Bowl Teams

Qadree Ollison #37 of the Pittsburgh Panthers. Credit: Joe Sargent/Getty Images

Pittsburgh Panthers- O/U 7 wins

The Panthers were the lone team to beat the national champion Tigers last season and they had one of the best feel-good stories in the country in RB James Conner. They were explosive on offense and porous on defense en route to an 8-5 finish. This season, Coach Narduzzi has a ton of holes to fill on both sides of the ball including replacing Conner, who took the next step to the NFL.

QB Nathan Peterman was one of the less talked about QBs in the country but he was consistently steady for this Panthers group that averaged 40.9 PPG last season completing 60.5 percent of his passes for 2,855 yards and a 27-7 TD-to-INT ratio. He departs and in comes USC transfer Max Browne who will battle with former three-star recruits Ben DiNucci (redshirt sophomore), Thomas MacVittie (redshirt freshman) and Kenny Pickett (true freshman). They’ll have a veteran offensive line with three starters back in front of them and a RB in Qadree Ollison who had a 1,000 yard season in Conner’s absence in 2015. At wide receiver, top target Jester Weah is back along with 5’8″ multi-purpose weapon Quadree Henderson who averaged 10.5 yards per carry (631 yards) on the ground and 11 yards per reception (286 yards) last year. There’s good talent here, but 40 PPG is a high bar to reach. They’ll come in below that this year.

The defense was surprisingly porous last year for a group coached by Narduzzi, who’s considered one of the best defensive minds in the game. The main problem was the pass defense, as they allowed opponents to complete 63.8 percent of their passes for over 333 yards per game. Seven starters are gone from that unit including three along the defensive line. They’ll get some help from Tennessee and Penn State transfers Dewayne Hendrix and Kamonte Carter, but this unit is a big question mark.

Outside of early contests against Penn State and Oklahoma State and the Va. Tech, Miami games to end the year, Pitt’s schedule is manageable. They get NC State and UNC at home and face Ga. Tech, Syracuse and Duke on the road. However, like Va. Tech, they would have to pull an upset or win every game outside of the four games listed above to hit the over. They’re a bowl team, but I have them right at six wins. Under 7 wins.

Credit: Cole Holcomb #36 of the North Carolina Tar Heels tries to stop Daniel Jones #17 of the Duke Blue Devils. Credit: Streeter Lecka/Getty Images

North Carolina Tar Heels

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The Tar Heels have experienced good success under Coach Fedora with only one losing season (2014, 6-7) in his five years here. Last year, their new QB Mitch Trubisky exploded into the national spotlight with an incredible campaign that ended with him being taken number two overall in the NFL Draft.  This year, Fedora needs to replenish multiple skill positions on offense, and the Tar Heels are likely to take a step back from last year’s eight wins.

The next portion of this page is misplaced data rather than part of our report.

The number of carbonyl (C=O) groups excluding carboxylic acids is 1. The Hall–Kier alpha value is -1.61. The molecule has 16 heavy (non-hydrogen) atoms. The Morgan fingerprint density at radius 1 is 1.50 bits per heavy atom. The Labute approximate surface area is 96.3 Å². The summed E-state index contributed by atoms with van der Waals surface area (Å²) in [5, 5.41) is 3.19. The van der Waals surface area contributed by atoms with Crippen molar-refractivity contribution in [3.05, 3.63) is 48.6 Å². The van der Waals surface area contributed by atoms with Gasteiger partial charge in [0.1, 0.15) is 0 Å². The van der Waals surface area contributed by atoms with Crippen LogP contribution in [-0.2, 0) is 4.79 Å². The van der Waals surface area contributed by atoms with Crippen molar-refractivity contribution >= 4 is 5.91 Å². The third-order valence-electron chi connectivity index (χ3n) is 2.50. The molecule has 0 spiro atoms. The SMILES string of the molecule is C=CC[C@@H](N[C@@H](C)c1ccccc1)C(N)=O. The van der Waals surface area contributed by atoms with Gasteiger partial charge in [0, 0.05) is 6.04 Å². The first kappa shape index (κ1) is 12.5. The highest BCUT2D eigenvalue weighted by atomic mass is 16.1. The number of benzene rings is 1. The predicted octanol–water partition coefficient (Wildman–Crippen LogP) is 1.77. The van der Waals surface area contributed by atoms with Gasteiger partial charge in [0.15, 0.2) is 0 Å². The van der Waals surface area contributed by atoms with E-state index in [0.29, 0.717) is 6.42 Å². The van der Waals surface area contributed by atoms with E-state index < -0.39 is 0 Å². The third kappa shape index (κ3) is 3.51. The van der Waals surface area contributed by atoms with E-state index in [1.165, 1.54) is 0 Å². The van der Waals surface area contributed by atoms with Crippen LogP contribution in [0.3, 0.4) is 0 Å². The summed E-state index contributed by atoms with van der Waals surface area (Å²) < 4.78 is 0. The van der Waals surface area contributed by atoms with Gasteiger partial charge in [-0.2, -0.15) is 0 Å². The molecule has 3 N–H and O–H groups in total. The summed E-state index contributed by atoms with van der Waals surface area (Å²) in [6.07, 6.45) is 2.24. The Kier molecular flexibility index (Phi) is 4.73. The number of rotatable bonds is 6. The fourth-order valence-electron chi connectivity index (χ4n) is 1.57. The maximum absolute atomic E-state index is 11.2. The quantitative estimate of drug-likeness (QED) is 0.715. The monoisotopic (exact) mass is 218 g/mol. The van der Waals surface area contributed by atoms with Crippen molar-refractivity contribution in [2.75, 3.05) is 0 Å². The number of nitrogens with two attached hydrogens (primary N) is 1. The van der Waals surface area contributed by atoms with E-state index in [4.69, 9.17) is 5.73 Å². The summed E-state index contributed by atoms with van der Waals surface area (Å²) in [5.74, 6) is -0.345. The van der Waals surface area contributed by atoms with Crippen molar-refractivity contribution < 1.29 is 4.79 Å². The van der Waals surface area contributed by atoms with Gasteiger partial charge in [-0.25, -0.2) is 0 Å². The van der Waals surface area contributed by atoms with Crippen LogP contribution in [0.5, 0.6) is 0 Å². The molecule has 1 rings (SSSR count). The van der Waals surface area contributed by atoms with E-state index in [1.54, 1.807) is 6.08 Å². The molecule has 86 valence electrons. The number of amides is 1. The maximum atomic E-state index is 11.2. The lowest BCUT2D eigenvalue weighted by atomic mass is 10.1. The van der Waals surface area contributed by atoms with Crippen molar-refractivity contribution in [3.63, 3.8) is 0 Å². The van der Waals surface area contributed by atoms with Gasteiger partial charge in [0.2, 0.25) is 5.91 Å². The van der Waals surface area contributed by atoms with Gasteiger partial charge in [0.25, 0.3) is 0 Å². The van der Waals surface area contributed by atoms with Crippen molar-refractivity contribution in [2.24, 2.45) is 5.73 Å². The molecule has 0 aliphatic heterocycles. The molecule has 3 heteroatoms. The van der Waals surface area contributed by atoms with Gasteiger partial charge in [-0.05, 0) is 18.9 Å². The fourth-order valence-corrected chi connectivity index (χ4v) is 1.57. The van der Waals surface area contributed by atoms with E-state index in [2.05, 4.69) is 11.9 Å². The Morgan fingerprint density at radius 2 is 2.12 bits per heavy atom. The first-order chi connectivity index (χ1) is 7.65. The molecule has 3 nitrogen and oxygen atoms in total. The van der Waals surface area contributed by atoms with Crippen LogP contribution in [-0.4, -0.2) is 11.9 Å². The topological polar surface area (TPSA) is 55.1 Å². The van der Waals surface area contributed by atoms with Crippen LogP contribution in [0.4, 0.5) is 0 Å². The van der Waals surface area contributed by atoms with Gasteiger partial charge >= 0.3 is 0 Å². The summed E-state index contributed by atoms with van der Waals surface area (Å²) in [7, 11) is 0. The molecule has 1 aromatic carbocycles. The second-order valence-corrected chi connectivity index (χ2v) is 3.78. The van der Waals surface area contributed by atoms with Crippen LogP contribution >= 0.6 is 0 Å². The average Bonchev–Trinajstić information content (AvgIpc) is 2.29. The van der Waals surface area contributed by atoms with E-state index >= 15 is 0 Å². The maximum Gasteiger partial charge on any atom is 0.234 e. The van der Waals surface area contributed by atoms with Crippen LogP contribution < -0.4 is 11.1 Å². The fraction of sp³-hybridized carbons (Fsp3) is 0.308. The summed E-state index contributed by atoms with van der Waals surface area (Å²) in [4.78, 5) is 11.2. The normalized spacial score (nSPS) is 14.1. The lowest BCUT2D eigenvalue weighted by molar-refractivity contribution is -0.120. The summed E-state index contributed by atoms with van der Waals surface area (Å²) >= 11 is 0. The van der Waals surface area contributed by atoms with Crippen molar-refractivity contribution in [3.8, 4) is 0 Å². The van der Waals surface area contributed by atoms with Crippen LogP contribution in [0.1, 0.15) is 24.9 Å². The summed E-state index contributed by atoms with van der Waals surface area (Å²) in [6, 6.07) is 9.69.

To replace Mitch Trubisky, Fedora has multiple options at his disposal. A trio of redshirt freshman in Chaz Surratt, Nathan Elliott and Logan Byrd, along with LSU transfer Brandon Harris will compete for the job. The good news for the new QB is the offensive line returns three guys who started the final seven games. The bad news? The top two running backs and three of the top four wide receivers are gone. That’s a lot of inexperience. But, Fedora’s offense lends itself to big numbers and they’ve never scored less than 32 PPG in his tenure. So, expect a similar output this year.

On defense, things are a little more settled for coordinator John Papuchis in his first season. Seven guys are back from last years unit and they get DE Dajuan Drennon back after he missed much of last season due to injury. The biggest strength is the linebacker duo of Cole Holcomb and Andre Smith who combined for 228 tackles and 9 TFL last season. They’ll be helped out by safety Donnie Miles, who was number three on the team in tackles with 102 and leads a secondary that will look to create more turnovers after collecting just one interception against an FBS opponent last year.

The Tar Heels draw Louisville and NC State (away) out of the Atlantic, with intra-division games against Notre Dame, Va. Tech and Miami all coming in October over a four week stretch. That middle part of the season is brutal and while I think they’re a bowl team, like Pitt, I’m not sure they pull the upsets necessary to hit the over. Under 7 wins.

Daniel Jones #17 of the Duke Blue Devils. Credit: Joe Sargent/Getty Images

Duke Blue Devils

Coach Cutcliffe had an impressive three-year run from 2013-15 as the Blue Devils racked up a 27-13 record with three bowl appearances (four straight if you include 2012). Last season, with a freshman QB, the Blue Devils struggled and finished 4-8. This year, the offense brings back seven guys while the defense is more concerning.

Duke is one of only two teams in this division with a returning starter at QB as Daniel Jones is back for his sophomore season following a freshman campaign in which he completed 62.8 percent of his passes for 2,836 yards and 16 TDs. Senior RB Shaun Wilson joins him in the backfield once more and will hope to have better numbers behind an offensive line with three starters back in the fold. Top receiver TJ Rahming (70 receptions 742 yards 1 TD) returns as well, which should make for a unit that tops last year’s 23.3 PPG average.